That Union Thing

A ruling by the National Labor Relations Board will make it easier for temps to organize and bargain collectively. The ruling in the case of Browning-Ferris Industries revised the Board's test for "joint employer" status.

Prior to the ruling, employers were not obligated to bargain with employees hired through a temp agency. The Board found that wages and conditions were co-determined by both the employer and the temp agency, and that both the temp agency and the contracting employer could be compelled to bargain with a labor union.

SAG-AFTRA has launched #SAGAFTRAUNIDOS in an attempt to end double-standard practices in Spanish-language television. SAG-AFTRA contracts guarantee minimum wages and conditions for employees at NBCUniversal English-language outlets but not at the NBCUniversal-owned Telemundo. Advisory Board members for the SAG-AFTRA campaign include United Teachers of Dade President Karla Hernandez-Mats and Miami-Dade County Commissioner Jose "Pepe" Diaz.

A new modification of the Fair Labor Standards Act will increase the number of employees eligible for overtime. Starting December 1, the annual salary threshold for receiving overtime for working more than 40 hours per week will rise from $23,660 to $47,476. Any employee working more than 40 hours per week and receiving less than the threshold annual salary must be paid time-and-a-half for hours over 40 per week. The Act also prohibits comp-hours time-shifting, where employers offset overtime hours in one week by reducing hours the next week, such as working 60 hours in the first week and 20 in the following week.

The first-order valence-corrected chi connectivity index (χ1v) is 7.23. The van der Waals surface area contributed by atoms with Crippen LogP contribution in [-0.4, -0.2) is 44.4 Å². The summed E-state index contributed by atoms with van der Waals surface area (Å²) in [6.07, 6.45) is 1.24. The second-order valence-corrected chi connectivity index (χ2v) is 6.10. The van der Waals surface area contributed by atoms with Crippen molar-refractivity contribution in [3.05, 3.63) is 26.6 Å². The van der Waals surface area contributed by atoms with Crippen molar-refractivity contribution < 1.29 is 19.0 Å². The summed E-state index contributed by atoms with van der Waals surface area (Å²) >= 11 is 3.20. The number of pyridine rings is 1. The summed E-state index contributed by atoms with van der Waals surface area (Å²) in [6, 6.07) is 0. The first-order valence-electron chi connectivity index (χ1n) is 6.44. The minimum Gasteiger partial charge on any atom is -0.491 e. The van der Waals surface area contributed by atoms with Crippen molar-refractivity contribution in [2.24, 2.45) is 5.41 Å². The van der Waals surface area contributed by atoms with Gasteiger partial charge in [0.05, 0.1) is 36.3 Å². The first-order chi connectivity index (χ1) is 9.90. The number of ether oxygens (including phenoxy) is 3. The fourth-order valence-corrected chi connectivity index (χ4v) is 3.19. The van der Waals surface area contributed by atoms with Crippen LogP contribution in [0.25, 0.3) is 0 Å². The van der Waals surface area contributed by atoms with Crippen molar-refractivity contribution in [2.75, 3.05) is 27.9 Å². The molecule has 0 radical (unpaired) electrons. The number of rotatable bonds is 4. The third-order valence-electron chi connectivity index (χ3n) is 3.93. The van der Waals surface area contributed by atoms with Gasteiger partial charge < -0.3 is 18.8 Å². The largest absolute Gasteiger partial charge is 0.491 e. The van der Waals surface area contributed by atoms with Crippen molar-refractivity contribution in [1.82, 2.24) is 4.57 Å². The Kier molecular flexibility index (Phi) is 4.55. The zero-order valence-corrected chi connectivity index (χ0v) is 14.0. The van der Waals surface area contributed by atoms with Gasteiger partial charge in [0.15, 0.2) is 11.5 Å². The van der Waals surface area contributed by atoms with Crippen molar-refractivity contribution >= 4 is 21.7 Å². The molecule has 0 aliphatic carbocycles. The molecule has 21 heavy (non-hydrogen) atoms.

Newsroom employees of Sarasota's Herald-Tribune have voted to be represented by The NewsGuild-CWA. The Herald-Tribune was acquired by GateHouse in 2015, and since that time workers have experienced layoffs and stagnant pay.

New Census reports show that wages have risen but are still lower than they were in 2000. Median household income rose 5.2 percent, to $56,516, in 2015, but that amount is still 5.2 percent lower than in 2000. The report also notes that the poverty rate fell to 13.5 percent, but it is still 2.2 percent higher than in 2000.

A study by the Economic Policy Institute shows that unions raise wages for nonunion workers as well. The study of data from 1979 to 2013 shows that if unions were as strong in 2013 as they were in 1979 wages for all nonunion male workers would be five percent higher.


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